Blog: Esther: My Journey In Palliative Care

22nd January 2019

My name is Esther Nantongo Muyinga, I am a Registered Nurse currently pursuing a degree in palliative care and at the same time working in Mulago National Referral Hospital, Kampala, Uganda, in the palliative care unit.

Before joining the palliative care unit, I used to work on the wards and I used to come across patients who were challenging in their management, they had complex issues.  Little did I know that the patient is supposed to be managed holistically to achieve quality of care and quality of life.

According to my experience before and after working with palliative care team, I have learned that when a person falls sick, it is not only physical body which is sick but that patients also tend to have other issues surrounding their sicknesses.  If these are not addressed, it can be even more challenging for their health to improve and for healing to occur. 

During my practice I have witnessed patients who don’t want to be discharged, even though the medical personnel may feel they are ok.  And I have witnessed other people who change their faces to look like they are very sick when they see a Nurse or a Doctor coming in.  One person has even whispered to me, ‘talk to the Doctor not to discharge me’ and another one requested me to admit her.  All these circumstances mean that there issues that need to be addressed; issues that might be called psychological, psychosocial, and spiritual. My understanding about this grew after joining the palliative care team.

Have you ever wondered, why after giving a strong analgesic a patient may still remains in much pain?  Or have you ever witnessed a patient who cries in pain after seeing a medical person, yet before he/she was conversing well with fellow patients.  Both might mean there are unaddressed aspect of their lives.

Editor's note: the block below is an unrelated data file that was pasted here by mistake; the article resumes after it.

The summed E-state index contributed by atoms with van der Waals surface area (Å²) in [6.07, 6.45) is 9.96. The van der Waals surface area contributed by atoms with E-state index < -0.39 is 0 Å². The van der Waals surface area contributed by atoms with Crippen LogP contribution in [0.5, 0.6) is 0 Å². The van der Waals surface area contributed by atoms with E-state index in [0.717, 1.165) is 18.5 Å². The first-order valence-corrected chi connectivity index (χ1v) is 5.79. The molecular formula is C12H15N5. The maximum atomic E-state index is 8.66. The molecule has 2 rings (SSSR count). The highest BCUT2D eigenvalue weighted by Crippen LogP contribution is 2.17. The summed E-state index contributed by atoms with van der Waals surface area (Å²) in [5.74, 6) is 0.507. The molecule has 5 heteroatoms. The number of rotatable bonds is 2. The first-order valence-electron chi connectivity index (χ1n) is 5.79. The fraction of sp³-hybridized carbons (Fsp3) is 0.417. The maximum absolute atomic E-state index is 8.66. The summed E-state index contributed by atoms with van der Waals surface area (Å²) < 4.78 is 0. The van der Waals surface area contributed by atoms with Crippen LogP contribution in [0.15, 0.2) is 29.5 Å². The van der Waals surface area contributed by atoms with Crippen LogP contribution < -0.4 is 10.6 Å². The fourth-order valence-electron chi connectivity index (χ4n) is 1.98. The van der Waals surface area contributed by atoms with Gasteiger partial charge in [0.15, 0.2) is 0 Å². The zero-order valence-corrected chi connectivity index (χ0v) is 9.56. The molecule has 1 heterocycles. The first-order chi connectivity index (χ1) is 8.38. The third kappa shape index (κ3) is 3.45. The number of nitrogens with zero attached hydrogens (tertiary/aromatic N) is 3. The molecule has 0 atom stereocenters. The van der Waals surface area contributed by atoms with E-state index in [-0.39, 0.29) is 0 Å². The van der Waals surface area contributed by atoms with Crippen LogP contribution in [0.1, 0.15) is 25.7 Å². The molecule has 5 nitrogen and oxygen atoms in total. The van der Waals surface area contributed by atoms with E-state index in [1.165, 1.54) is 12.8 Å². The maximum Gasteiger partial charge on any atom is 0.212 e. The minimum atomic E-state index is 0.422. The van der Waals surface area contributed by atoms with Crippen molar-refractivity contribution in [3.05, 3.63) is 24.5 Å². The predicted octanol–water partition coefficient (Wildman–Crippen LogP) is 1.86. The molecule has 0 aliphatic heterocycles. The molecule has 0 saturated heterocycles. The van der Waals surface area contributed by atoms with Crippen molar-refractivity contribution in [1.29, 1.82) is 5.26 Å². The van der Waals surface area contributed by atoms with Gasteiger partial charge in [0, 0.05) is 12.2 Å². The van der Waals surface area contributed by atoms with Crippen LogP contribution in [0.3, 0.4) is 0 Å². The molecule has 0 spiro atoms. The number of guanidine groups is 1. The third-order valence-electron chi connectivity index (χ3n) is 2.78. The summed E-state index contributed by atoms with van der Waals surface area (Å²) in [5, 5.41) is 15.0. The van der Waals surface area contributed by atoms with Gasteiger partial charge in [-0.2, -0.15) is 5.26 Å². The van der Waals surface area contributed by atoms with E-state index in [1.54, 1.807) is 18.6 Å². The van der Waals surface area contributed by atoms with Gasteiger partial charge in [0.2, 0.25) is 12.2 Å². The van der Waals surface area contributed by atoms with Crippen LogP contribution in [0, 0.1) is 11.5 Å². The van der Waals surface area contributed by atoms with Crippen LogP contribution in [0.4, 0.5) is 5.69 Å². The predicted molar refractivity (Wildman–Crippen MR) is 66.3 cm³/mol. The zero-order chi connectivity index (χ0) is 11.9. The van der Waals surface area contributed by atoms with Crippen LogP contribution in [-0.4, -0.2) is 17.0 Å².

In 2012 I had an opportunity to train as a link-nurse in palliative care for five days, helping to identify patients with palliative care needs on my ward.  After identifying them, I could manage those at Level 1 – Level 1 being those who had symptoms that were easy to manage.  Those I could not manage (Level 2), I consulted with the Doctor. If the patient’s symptoms were becoming more complex another palliative care team member was consulted (that’s Level 3), and when the team member could not manage alone, the whole team was consulted – which was Level 4.  I did that for for four years.

In 2015 I was brought on board and joined the palliative care team, but I felt that I was depending on the little knowledge and skills.  I had a challenge of not being recognized as palliative care personnel as I had no qualifications to show.  Despite having some knowledge and skills, I feared documenting in the patient’s files.

I thank God for the palliative care team because they have been so encouraging to me in taking this degree in palliative care.  I know I will make it with God on my side.  As of the 7thOctober 2018 I have finished writing examinations for the first semester of the first year.  As I learn, I grow and I know I will be of much help in addressing palliative care needs of palliative care patients.

Esther: My Journey In Palliative Care

Esther Nantongo Muyinga, who is currently pursuing a degree in Palliative Care with the support of Cairdeas